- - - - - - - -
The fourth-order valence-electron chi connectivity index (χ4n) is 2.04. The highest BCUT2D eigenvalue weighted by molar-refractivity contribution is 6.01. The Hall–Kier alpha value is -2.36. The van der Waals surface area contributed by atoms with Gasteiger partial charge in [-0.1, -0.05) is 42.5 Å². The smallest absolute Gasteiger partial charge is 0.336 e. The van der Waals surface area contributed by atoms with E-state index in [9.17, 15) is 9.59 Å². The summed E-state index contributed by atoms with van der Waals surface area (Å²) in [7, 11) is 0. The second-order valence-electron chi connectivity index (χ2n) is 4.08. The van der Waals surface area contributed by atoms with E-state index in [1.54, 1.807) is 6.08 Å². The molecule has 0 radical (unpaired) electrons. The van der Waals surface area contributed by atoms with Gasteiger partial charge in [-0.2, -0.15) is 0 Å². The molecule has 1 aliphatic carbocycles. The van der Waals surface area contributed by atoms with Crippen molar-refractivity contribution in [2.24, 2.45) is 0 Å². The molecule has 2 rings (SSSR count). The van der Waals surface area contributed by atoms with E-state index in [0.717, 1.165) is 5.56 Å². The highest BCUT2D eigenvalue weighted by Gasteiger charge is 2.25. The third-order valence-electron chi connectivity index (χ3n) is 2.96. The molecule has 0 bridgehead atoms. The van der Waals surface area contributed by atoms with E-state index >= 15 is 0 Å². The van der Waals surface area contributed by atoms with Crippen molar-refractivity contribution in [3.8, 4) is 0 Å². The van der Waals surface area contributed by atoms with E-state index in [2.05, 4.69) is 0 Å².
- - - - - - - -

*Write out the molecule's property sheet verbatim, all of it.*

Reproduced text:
The fourth-order valence-electron chi connectivity index (χ4n) is 2.04. The highest BCUT2D eigenvalue weighted by molar-refractivity contribution is 6.01. The Hall–Kier alpha value is -2.36. The van der Waals surface area contributed by atoms with Gasteiger partial charge in [-0.1, -0.05) is 42.5 Å². The smallest absolute Gasteiger partial charge is 0.336 e. The van der Waals surface area contributed by atoms with E-state index in [9.17, 15) is 9.59 Å². The summed E-state index contributed by atoms with van der Waals surface area (Å²) in [7, 11) is 0. The second-order valence-electron chi connectivity index (χ2n) is 4.08. The van der Waals surface area contributed by atoms with E-state index in [1.54, 1.807) is 6.08 Å². The molecule has 0 radical (unpaired) electrons. The van der Waals surface area contributed by atoms with Gasteiger partial charge in [-0.2, -0.15) is 0 Å². The molecule has 1 aliphatic carbocycles. The van der Waals surface area contributed by atoms with Crippen molar-refractivity contribution in [2.24, 2.45) is 0 Å². The molecule has 2 rings (SSSR count). The van der Waals surface area contributed by atoms with E-state index in [0.717, 1.165) is 5.56 Å². The highest BCUT2D eigenvalue weighted by Gasteiger charge is 2.25. The third-order valence-electron chi connectivity index (χ3n) is 2.96. The molecule has 0 bridgehead atoms. The van der Waals surface area contributed by atoms with E-state index >= 15 is 0 Å². The van der Waals surface area contributed by atoms with Crippen molar-refractivity contribution in [3.8, 4) is 0 Å². The van der Waals surface area contributed by atoms with E-state index in [2.05, 4.69) is 0 Å².